FIG. 2 shows a block diagram of an information handling system 200 in accordance with the present invention. Information handling system 200 as discussed in FIG. 2 may be one tangible embodiment of information handling system 118 discussed with respect to FIG. 1. In the embodiment of FIG. 2, processor 202, system controller 212, cache 214, and data-path chip 218 are each coupled to host bus 210. Processor 202 is a microprocessor such as a 486-type chip, a Pentium®, Pentium II®, Pentium III®, or the like suitable microprocessor. Cache 214 provides high-speed local-memory data (in one embodiment, for example, 512 KB of data) for processor 202, and is controlled by system controller 212, which loads cache 214 with data that is expected to be used soon after the data is placed in cache 214 (i.e. in the near future). Main memory 216 is coupled between system controller 212 and data-path chip 218, and in one embodiment, provides random-access memory of between 16 MB and 128 MB of data. In one embodiment, main memory 216 is provided on SIMMs (Single In-line Memory Modules), while in another embodiment, main memory 216 is provided on DIMMs (Dual In-line Memory Modules), each of which plugs into suitable sockets provided on a motherboard holding these components and many of the other components shown in FIG. 2. Main memory 216 includes standard DRAM (Dynamic Random-Access Memory), EDO (Extended Data Out) DRAM, SDRAM (Synchronous DRAM), or the like suitable memory technology. System controller 212 controls PCI (Peripheral Component Interconnect) bus 220, a local bus for system 100 that provides a high-speed data path between processor 202 and various peripheral devices, such as video, disk, network, etc. Data-path chip 218 is also controlled by system controller 212 to assist in routing data between main memory 216, host bus 210, and PCI bus 220.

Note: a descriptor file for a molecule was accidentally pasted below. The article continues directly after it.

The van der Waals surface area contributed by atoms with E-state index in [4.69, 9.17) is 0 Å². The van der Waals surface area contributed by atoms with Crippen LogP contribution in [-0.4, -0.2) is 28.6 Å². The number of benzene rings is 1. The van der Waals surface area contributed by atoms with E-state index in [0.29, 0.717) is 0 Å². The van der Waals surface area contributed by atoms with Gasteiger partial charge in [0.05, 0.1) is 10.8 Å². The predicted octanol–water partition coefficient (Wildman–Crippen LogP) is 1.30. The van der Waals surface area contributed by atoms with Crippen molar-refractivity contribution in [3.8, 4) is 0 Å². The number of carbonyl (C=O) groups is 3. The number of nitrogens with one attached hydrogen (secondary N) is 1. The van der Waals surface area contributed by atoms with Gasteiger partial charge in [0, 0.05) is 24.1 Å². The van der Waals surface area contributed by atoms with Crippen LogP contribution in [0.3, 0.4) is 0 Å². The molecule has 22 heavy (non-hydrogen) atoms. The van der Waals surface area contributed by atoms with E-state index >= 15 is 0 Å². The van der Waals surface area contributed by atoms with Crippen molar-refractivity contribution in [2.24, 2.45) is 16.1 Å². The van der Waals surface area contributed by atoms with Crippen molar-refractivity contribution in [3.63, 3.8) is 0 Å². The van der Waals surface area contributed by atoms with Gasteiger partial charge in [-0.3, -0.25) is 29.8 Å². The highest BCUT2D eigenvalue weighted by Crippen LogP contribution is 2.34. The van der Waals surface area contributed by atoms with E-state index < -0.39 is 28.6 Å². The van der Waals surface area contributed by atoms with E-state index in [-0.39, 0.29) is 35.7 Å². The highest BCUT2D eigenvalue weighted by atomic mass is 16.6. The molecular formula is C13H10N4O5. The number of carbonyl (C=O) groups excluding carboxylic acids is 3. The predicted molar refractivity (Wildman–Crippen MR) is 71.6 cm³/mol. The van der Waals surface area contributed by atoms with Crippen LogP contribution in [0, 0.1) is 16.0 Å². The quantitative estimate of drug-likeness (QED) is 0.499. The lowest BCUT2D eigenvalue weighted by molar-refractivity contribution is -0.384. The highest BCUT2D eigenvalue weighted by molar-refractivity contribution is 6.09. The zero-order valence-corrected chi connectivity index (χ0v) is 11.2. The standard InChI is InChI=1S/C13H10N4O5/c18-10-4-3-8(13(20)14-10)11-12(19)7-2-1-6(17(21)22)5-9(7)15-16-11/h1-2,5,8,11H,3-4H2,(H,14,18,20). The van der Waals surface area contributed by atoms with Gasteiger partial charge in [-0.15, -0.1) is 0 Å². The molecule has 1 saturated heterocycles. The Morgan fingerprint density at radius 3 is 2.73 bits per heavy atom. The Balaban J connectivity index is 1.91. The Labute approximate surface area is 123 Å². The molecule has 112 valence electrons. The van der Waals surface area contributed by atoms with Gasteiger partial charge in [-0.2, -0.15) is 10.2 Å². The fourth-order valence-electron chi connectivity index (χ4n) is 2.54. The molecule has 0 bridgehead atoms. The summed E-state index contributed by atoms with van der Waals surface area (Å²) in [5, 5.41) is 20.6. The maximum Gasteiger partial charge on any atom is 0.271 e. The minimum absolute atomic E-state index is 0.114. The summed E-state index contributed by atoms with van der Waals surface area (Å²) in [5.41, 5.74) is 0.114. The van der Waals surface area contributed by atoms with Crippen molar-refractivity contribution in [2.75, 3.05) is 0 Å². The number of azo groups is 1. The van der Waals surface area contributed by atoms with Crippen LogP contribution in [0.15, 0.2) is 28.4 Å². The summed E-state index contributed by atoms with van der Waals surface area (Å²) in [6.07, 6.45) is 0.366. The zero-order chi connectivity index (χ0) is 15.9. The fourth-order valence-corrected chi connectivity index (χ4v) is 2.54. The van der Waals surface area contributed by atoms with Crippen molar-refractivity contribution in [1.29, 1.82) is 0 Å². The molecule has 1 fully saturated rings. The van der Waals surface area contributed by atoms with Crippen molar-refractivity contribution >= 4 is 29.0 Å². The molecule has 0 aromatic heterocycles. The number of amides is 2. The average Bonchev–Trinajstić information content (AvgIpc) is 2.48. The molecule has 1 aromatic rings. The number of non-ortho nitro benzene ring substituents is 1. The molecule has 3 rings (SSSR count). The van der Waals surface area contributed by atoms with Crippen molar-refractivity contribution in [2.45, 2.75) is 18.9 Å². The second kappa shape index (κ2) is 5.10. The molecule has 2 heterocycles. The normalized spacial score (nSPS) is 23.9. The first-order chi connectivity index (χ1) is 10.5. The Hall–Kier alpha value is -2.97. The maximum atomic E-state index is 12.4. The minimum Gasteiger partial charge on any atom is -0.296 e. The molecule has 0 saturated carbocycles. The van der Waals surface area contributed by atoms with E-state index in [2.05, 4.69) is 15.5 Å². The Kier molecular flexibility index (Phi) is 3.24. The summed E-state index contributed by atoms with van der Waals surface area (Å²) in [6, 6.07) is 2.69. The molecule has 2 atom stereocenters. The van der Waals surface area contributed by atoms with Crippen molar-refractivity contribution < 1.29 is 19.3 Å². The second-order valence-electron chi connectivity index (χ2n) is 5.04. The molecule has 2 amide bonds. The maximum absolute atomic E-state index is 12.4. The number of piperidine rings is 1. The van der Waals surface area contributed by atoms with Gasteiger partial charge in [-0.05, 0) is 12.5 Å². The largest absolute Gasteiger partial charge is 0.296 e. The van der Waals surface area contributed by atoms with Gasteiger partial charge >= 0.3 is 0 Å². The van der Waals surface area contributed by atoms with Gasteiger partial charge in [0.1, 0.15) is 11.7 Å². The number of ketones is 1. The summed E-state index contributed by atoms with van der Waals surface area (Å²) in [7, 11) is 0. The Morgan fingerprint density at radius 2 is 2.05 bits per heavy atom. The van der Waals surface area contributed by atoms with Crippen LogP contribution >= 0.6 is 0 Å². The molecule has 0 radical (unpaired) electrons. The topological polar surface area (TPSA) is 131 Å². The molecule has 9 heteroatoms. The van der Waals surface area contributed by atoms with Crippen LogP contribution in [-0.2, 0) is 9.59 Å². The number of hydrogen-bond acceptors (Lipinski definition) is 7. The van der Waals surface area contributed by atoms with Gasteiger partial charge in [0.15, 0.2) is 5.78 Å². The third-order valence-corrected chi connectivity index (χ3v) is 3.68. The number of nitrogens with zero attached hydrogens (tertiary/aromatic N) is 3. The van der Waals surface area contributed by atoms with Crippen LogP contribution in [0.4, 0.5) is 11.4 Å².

In one embodiment, PCI bus 220 provides a 32-bit-wide data path that runs at 33 MHz. In another embodiment, PCI bus 220 provides a 64-bit-wide data path that runs at 33 MHz. In yet other embodiments, PCI bus 220 provides 32-bit-wide or 64-bit-wide data paths that run at higher speeds. In one embodiment, PCI bus 220 provides connectivity to I/O bridge 222, graphics controller 227, and one or more PCI connectors 221, each of which accepts a standard PCI card. In one embodiment, I/O bridge 222 and graphics controller 227 are each integrated on the motherboard along with system controller 212, in order to avoid a board-to-connector-to-board signal crossing interface and thus provide better speed and reliability. In the embodiment shown, graphics controller 227 is coupled to a video memory 228 that includes memory such as DRAM, EDO DRAM, SDRAM, or VRAM (Video Random-Access Memory), and drives VGA (Video Graphics Adapter) port 229. VGA port 229 can connect to VGA-type or SVGA (Super VGA)-type displays or the like, for example, display 116. Other input/output (I/O) cards having a PCI interface can be plugged into PCI connectors 221.